COVID-19 cases low but tougher days could come on reserves: Indigenous Services minister
He says the remote locations of many Indigenous communities and aggressive measures taken by their leadership have helped keep out the new coronavirus, but they could be more adversely affected due to long-standing social and economic inequities.
COVID-19 restrictions won’t ease up until summer, says Trudeau; 400,000 Ontario jobs lost in March
“Given the increased risk of mortality within First Nations communities, we’ve been trying to prepare for this, but you never really can, can you?” Six Nations’ Chief Mark Hill said in a statement. “Our community is grieving.”
COVID-19 case confirmed at Blueberry River First Nations in northeastern B.C.
The Blueberry River First Nations, located about 70 kilometres north of Fort St. John, confirmed in a Thursday media release that one of its members had tested positive for the virus.
The nation says it has activated its pandemic plan and has closed itself to visitors.
Regional Food Distribution Association provides COVID-19 emergency food support to First Nation communities
“Neighbours helping neighbours during a time of crisis is what corporate citizenship is all about. We are grateful to the good people of the RFDA who are facilitating the flow of emergency aid and allowing us to connect with these First Nation communities,” said Ken Hartwick, OPG’s president.
Coronavirus: Indigenous minister says cases still low on reserves, but danger high
The federal minister of Indigenous services says that even though the number of COVID-19 cases on reserves remains low, no one should be complacent.
Marc Miller told reporters during a news conference on Friday that borders and checkpoints are good for identifying people with COVID-19 entering a community, as well as making people aware of the disease, but they can’t lead people to believe that they are safe.
N.B. COVID-19 roundup: Province sees 1 new case, recoveries reach 60
The delay in the recreational hunting and fishing seasons will not impact First Nations and their Aboriginal and treaty rights, according to a spokesperson for the Department of Natural Resources and Energy Development.
Blueberry River First Nation letter on COVID-19 efforts
Our team, including our leadership group and our incredibly brave health and administrative staff, have been focusing almost exclusively on COVID-19 emergency preparedness for a number of weeks. In fact our efforts have been used by federal officials as a model for other First Nation communities.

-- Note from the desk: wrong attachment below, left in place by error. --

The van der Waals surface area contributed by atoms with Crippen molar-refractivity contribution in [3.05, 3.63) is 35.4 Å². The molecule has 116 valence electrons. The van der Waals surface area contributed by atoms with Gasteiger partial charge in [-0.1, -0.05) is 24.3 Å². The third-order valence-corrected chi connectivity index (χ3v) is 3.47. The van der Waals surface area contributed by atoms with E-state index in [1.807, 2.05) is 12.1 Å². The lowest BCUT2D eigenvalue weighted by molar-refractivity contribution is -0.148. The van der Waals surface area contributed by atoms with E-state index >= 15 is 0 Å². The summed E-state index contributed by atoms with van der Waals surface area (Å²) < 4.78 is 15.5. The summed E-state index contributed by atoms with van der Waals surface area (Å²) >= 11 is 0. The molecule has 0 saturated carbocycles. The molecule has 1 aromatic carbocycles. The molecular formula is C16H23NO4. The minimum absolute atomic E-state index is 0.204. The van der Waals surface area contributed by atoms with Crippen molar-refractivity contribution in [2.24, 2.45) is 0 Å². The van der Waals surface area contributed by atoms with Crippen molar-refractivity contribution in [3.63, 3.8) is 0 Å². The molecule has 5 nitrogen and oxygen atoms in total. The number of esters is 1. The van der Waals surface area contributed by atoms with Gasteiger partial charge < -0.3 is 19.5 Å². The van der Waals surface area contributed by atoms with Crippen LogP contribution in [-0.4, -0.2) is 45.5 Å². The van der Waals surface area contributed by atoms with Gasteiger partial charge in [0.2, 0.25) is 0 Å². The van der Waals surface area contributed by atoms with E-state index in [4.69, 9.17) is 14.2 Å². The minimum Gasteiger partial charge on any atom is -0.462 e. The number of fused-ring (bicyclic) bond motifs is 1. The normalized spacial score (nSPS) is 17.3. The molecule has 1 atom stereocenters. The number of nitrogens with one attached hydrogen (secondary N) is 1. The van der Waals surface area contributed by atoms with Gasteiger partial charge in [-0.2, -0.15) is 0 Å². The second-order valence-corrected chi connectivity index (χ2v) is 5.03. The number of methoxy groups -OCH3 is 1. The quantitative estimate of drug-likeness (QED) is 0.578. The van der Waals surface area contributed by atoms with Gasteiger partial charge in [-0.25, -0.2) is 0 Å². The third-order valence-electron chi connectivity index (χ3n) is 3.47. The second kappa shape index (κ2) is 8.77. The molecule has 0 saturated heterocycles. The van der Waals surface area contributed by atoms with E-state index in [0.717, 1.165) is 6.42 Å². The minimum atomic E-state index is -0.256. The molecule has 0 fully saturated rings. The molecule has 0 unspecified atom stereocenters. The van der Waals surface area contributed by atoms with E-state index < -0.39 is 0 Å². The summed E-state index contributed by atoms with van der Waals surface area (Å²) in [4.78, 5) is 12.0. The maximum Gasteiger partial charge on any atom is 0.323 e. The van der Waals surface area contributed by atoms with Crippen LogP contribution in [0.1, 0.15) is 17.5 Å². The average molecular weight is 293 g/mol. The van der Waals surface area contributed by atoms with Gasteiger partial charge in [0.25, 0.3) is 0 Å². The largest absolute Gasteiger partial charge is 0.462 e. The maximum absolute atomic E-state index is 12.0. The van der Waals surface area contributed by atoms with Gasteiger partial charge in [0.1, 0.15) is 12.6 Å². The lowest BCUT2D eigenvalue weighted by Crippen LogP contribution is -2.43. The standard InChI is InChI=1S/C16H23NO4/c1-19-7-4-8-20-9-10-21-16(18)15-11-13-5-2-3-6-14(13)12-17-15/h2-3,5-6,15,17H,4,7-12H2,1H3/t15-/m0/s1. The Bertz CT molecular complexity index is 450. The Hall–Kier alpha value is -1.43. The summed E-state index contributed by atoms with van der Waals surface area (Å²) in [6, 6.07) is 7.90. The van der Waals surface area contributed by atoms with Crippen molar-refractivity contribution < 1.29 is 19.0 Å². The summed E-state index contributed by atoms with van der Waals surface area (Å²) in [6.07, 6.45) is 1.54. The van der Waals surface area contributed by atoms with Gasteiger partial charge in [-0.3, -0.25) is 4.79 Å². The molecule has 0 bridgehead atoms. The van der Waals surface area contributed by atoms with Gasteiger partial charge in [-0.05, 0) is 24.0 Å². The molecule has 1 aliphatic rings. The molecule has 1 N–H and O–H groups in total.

40 cases of confirmed COVID-19 in First Nation communities
“It is very much the beginning of the financial conversation and the resource conversation. There are some things that money cannot buy that we’re prepared to deploy into communities,” Miller said.
Snotty Nose Rez Kids – Born Deadly
Over the past three years, Snotty Nose Rez Kids have made a name for themselves as a First Nations rap duo known for their exciting stage performances and stadium-like anthems. Though COVID-19 may prevent them from hitting a stage any time soon, it hasn’t stopped the release of their latest EP, Born Deadly.
Coronavirus outbreak: Minister confirms 40 cases in First Nations communities on reserve, 5 in Nunavik
Indigenous Services Minister Marc Miller said on Friday that there were 40 confirmed cases of COVID-19 in communities on reserve and five in Nunavik. The numbers came as Miller also announced the transfer of $305 million to First Nations communities to help to prevent and react to the virus.
COVID-19: Highways, ferries filled with long-weekend travellers despite requests to “stay home”
“Many folks have told me if they get the virus they will simply hop in their car and drive quickly back to Alberta. (But) you can go from a symptom to ICU in a matter of a very short time … and that would be problematic for our small hospital.”
Ontario First Nations communities brace for COVID-19 cases, as they work to keep the virus out
“Those systems that these political leaders are in charge of have a lot of constraint, and they’re, they can be slow,” Archibald said.
“That’s not acceptable in a time like this when the speed of action determines how many lives we can save, and the speed of action certainly determines how much we can preserve health in our communities.”
Delta port expansion ‘more important than ever’
The next phase also includes consultation including gathering input from First Nations, but Wilson noted that due to the COVID-19 situation and potential challenges with those consultations, a final report will likely be delayed by three months and released in September.